Not awkward. Catholic Memes has the poster.
John Thavis has the analysis:
None of this consultation should cause a crisis in the church. On the contrary, I think it will help the church better understand the papacy, more as an office and less as a sacred status. Benedict set that office aside and is no longer pope, and whatever advice or reflections he may offer today come from a “private citizen,” so to speak.
So why Pope Benedict’s insistence that he will be “hidden from the world”? Because I think he also understands that whatever his working relationship with Pope Francis, he’ll have to greatly limit his other encounters, his public statements and even, perhaps, his published writings.
Benedict is keenly aware of how information travels through back channels at the Vatican and through electronic media around the world. Even an offhand remark by the retired pope – say, to a group of German Catholics or to a cardinal over tea – could echo within the hierarchy or across the blogosphere, and possibly be construed as criticism or divergence from the current pope.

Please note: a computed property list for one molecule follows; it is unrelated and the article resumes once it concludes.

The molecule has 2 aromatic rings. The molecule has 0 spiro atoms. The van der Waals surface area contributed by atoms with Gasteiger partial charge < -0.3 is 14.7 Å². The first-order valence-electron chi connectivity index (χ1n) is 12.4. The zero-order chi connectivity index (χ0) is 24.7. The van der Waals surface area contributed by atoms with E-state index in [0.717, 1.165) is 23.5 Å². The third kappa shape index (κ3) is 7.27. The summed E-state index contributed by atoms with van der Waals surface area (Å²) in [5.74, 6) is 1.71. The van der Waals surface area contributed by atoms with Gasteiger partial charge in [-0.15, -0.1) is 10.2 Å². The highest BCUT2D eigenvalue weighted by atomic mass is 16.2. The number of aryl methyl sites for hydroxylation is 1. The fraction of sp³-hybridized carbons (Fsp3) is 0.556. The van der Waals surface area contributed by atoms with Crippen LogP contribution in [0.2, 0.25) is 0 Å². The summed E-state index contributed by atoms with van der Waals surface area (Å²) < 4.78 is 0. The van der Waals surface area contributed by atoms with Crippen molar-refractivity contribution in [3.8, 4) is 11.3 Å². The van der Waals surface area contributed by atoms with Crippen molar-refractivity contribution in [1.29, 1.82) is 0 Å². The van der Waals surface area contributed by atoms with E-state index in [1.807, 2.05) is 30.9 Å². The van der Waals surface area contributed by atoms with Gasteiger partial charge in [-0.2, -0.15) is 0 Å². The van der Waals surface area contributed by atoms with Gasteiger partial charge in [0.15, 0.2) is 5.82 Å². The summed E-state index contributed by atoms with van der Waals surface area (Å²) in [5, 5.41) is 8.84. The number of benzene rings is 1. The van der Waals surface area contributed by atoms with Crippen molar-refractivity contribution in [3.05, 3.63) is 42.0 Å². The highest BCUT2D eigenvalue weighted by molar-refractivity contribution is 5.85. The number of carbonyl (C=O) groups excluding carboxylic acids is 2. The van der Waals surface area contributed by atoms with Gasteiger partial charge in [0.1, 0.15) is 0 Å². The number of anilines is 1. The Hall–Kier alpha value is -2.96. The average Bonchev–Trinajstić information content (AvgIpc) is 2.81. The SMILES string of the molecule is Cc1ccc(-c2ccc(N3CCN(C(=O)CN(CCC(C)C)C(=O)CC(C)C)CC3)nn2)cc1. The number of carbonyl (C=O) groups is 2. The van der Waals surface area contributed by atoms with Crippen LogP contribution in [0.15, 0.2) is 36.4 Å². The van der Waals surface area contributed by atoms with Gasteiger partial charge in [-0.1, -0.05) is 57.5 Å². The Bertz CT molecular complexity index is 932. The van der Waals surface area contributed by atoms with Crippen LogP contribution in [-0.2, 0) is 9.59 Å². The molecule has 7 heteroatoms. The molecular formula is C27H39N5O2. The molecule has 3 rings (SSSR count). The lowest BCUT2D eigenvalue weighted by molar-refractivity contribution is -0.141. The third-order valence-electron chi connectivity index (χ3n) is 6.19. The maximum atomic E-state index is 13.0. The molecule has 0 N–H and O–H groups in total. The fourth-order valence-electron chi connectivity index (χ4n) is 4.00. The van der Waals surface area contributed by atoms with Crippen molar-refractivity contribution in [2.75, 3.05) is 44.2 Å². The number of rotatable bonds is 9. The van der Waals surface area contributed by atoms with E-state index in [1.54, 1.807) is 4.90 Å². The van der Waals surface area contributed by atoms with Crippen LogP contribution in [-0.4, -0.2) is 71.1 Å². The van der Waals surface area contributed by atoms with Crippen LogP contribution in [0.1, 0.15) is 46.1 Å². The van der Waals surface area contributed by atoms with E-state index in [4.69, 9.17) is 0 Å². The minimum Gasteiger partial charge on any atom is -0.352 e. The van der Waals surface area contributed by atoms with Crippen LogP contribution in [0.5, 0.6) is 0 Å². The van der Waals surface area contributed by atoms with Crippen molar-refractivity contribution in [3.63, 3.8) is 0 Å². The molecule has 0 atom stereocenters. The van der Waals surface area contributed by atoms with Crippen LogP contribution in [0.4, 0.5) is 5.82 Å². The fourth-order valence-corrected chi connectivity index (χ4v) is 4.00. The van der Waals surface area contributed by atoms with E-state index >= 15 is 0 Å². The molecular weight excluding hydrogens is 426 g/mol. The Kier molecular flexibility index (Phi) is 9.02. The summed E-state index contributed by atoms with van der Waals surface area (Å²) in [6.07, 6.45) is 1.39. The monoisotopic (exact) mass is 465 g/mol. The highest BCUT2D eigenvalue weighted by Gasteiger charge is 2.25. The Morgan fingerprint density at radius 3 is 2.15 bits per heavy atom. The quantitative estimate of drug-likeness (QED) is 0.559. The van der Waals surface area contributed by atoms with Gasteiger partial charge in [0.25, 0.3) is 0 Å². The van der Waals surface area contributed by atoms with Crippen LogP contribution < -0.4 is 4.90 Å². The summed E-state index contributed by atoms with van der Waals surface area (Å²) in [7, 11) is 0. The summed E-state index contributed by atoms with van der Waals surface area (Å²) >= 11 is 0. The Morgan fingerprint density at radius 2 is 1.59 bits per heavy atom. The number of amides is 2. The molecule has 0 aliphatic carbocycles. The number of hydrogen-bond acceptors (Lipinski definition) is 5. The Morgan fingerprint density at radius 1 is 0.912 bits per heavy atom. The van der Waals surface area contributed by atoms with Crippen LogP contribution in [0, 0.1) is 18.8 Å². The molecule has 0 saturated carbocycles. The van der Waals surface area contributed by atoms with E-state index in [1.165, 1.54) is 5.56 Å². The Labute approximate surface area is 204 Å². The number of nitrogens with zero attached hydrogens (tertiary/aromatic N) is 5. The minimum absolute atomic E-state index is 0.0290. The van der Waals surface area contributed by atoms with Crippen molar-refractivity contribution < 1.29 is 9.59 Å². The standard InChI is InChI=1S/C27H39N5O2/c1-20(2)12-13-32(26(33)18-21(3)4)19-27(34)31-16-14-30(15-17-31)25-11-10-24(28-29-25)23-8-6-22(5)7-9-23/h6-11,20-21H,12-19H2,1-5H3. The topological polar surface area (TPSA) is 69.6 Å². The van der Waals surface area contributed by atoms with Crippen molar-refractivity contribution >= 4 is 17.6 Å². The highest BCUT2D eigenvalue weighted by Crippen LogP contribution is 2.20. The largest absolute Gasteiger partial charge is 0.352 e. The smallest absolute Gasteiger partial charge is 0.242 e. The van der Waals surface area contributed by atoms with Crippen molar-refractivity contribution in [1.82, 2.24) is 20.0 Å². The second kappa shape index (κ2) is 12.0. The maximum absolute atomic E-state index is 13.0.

Allegiance to Benedict still runs strong in some church circles, and there are those who would not hesitate to invoke the retired pope’s supposed opinion to impede or slow the projects of Pope Francis. Precisely to cut off that possibility, I expect Benedict to be true to his word and maintain a prudent silence.
What’s intriguing is that there is still no attempt to codify any of this, and no official job description for a retired pope. Benedict is doing it his way, but the next time may be quite different.
Yeah, interesting, as far as it goes. But Andy Borowitz has the inside scoop: